Dallas police officer Joshua Burns is alive right now in part because he was wearing a bulletproof vest, because alleged shooter Rakeem Perkins didn't hit his head, because he was rushed to Baylor Medical Center, where trauma doctors tended the wounds on leg and shoulder.
He's also alive because, when he went down at a Northeast Dallas apartment complex on Sunday, his fellow officers applied a tourniquet to help stop the bleeding.
That seems like it should be standard practice for cops, often the first to scenes of bloodshed and mayhem, but it hasn't been. It was only 10 weeks ago that Dallas PD handed out and trained officers to use 1,500 "Downed Officer Kits," which contain "cutting-edge hemorrhage control equipment," according to DPD's brag on Facebook today.
There may be some whiz-bang stuff in the kits, but a tourniquet isn't exactly cutting-edge technology. But it's only recently that law enforcement agencies have begun using them on a broad scale. Here's a New York Times piece from last month explaining the trend:
We Believe Local Journalism is Critical to the Life of a City
Engaging with our readers is essential to the Observer's mission. Make a financial contribution or sign up for a newsletter, and help us keep telling Dallas's stories with no paywalls.
Support Our Journalism
The tourniquet's resurgence results in part from lessons learned in Afghanistan and Iraq. Only 2 percent of soldiers with severe bleeding in those countries died compared with 7 percent in Vietnam in part because tourniquets were in widespread use and the injured were quickly transported to doctors.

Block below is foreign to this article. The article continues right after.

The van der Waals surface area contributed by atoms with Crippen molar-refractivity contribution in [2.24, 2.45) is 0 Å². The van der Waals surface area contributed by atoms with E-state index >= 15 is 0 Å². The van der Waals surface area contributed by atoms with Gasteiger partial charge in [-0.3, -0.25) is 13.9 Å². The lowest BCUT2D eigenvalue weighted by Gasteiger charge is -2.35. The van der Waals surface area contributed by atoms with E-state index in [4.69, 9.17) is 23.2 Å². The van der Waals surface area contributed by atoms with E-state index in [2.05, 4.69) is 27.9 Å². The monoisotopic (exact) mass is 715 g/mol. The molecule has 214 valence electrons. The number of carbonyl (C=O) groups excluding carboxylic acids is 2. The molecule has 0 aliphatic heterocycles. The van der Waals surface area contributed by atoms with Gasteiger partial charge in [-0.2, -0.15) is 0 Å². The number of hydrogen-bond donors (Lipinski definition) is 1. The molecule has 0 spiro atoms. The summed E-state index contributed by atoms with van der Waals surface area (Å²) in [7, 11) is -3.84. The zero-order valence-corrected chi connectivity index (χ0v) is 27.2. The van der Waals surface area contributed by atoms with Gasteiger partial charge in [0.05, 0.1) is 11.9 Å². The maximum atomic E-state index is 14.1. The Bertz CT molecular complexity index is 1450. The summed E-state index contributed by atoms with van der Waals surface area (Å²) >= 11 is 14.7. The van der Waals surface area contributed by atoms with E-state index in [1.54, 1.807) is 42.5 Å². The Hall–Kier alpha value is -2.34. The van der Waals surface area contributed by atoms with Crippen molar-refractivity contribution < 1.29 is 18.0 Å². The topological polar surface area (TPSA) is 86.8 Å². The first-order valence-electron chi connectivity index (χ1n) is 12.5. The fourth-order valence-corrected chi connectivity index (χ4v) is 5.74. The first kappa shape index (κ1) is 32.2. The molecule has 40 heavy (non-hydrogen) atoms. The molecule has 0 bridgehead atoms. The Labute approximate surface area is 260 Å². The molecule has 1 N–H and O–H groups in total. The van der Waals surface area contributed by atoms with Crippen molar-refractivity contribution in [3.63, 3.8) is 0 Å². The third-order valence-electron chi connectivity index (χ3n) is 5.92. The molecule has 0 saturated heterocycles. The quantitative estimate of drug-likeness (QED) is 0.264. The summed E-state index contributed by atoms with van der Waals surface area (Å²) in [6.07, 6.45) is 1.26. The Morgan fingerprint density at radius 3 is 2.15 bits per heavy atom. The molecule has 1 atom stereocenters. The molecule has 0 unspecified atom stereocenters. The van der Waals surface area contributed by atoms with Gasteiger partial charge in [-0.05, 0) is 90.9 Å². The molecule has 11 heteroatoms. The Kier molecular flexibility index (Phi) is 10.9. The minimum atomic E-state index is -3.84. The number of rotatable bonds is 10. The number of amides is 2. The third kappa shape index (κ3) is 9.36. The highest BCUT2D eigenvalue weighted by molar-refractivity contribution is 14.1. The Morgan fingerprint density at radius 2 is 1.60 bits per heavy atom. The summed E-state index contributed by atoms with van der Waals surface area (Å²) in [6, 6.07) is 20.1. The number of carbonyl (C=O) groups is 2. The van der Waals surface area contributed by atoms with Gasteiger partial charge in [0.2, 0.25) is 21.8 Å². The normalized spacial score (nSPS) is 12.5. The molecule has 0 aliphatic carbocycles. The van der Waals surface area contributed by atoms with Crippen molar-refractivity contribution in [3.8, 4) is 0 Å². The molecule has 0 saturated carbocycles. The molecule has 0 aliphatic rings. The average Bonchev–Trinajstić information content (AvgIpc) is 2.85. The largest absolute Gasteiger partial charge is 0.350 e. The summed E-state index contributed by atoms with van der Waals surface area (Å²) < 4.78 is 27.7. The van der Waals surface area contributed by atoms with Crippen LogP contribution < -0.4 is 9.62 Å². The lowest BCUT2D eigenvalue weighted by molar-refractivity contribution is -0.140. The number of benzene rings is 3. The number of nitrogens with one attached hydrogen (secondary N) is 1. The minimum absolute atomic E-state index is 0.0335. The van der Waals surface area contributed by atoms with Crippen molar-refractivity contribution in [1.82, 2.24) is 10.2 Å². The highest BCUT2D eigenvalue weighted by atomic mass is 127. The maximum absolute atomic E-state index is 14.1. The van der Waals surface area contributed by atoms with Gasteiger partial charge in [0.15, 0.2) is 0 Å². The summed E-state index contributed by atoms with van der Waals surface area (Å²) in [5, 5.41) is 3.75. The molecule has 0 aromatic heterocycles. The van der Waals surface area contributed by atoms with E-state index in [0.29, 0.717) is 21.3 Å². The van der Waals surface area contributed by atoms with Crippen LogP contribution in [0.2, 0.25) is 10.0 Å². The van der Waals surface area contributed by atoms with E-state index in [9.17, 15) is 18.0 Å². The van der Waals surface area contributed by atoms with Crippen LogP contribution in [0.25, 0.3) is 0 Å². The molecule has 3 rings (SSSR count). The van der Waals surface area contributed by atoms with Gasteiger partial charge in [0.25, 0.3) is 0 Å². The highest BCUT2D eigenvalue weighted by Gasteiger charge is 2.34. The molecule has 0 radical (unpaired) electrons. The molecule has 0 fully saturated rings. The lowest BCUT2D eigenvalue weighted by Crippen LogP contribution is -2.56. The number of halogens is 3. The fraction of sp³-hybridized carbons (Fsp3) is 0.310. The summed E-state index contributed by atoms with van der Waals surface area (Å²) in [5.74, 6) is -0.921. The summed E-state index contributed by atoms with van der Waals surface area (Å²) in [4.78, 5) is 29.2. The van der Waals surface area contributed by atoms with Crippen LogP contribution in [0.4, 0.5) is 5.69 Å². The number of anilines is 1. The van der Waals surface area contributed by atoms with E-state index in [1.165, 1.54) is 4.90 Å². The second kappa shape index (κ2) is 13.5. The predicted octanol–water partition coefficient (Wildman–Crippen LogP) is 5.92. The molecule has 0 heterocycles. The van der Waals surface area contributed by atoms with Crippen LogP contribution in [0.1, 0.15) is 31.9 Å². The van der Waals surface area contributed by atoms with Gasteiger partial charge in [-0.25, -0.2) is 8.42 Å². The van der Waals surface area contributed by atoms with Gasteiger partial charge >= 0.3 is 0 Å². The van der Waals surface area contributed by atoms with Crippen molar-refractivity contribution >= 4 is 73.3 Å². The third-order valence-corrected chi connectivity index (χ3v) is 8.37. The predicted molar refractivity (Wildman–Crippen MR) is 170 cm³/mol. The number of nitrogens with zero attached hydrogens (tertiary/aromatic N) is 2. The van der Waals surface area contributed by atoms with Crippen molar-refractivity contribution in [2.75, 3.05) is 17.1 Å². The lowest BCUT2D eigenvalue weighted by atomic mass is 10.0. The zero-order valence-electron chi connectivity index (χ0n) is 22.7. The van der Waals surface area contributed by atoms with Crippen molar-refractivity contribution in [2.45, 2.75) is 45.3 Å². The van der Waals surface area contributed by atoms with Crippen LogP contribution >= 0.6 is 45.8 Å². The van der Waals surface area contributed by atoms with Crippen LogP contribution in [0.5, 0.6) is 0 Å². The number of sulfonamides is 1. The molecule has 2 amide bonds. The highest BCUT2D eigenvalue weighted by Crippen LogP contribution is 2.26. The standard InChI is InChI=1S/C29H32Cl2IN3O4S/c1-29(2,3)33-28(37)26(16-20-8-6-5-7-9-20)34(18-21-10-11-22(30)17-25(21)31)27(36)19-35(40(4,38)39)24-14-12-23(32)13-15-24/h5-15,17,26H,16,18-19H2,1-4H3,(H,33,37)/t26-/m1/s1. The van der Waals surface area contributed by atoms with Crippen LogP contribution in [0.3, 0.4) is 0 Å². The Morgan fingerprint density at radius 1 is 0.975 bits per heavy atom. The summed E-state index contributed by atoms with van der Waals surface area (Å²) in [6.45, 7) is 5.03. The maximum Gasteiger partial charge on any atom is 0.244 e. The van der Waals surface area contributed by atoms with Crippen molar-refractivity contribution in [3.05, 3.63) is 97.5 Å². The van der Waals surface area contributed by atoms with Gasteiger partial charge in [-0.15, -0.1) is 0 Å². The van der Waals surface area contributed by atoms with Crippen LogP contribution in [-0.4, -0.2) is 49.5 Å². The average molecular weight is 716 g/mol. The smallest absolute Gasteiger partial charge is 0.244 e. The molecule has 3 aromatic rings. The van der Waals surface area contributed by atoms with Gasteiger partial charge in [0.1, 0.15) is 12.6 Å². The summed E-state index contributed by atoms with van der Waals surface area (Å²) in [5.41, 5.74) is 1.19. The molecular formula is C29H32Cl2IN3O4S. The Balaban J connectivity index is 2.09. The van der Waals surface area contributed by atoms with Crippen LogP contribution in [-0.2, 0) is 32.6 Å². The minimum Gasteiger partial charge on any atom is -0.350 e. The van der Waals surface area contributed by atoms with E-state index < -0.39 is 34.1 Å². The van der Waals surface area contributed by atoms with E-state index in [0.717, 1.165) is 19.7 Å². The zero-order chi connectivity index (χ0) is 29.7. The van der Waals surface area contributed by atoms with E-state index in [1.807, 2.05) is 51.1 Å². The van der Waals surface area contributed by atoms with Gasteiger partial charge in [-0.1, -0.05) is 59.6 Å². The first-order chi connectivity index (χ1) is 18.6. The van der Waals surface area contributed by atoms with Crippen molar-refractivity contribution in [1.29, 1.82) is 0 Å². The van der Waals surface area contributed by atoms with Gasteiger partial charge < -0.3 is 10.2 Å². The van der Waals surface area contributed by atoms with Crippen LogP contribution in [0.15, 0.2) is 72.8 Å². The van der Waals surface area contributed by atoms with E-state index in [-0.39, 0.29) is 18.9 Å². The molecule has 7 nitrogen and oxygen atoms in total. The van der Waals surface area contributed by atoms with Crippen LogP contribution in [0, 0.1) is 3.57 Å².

In the past year, civilian trauma doctors, realizing that emergency personnel in much of the country can transport the wounded to a trauma center in less than 30 minutes, have followed the lead of the military. The success of the rapid medical response to the Boston Marathon bombings, where bystanders used their clothes as tourniquets, has bolstered their efforts.
"As we began to take a hard look at how to respond to these types of incidents, what became clear was that the sooner you can stop victims from bleeding, the higher likelihood you will have for reducing fatalities," said John Cohen, a senior counterterrorism official at the Department of Homeland Security and a member of a committee appointed by President Obama to study gun violence after the mass shooting in Newtown, Conn. "And the things that make the biggest difference in stopping bleeding are tourniquets and other bandages."
The tourniquet's ability to save lives has always been there. It was fear of tissue damage and, ultimately, amputation, that caused it to fall into disfavor. But that only occurs when a tourniquet is left in place for several hours -- way, way longer than it would take first responders in a big city to get someone to a hospital.
And to think, all it took to realize that was two wars and a horrific terrorist attack.
Send your story tips to the author, Eric Nicholson.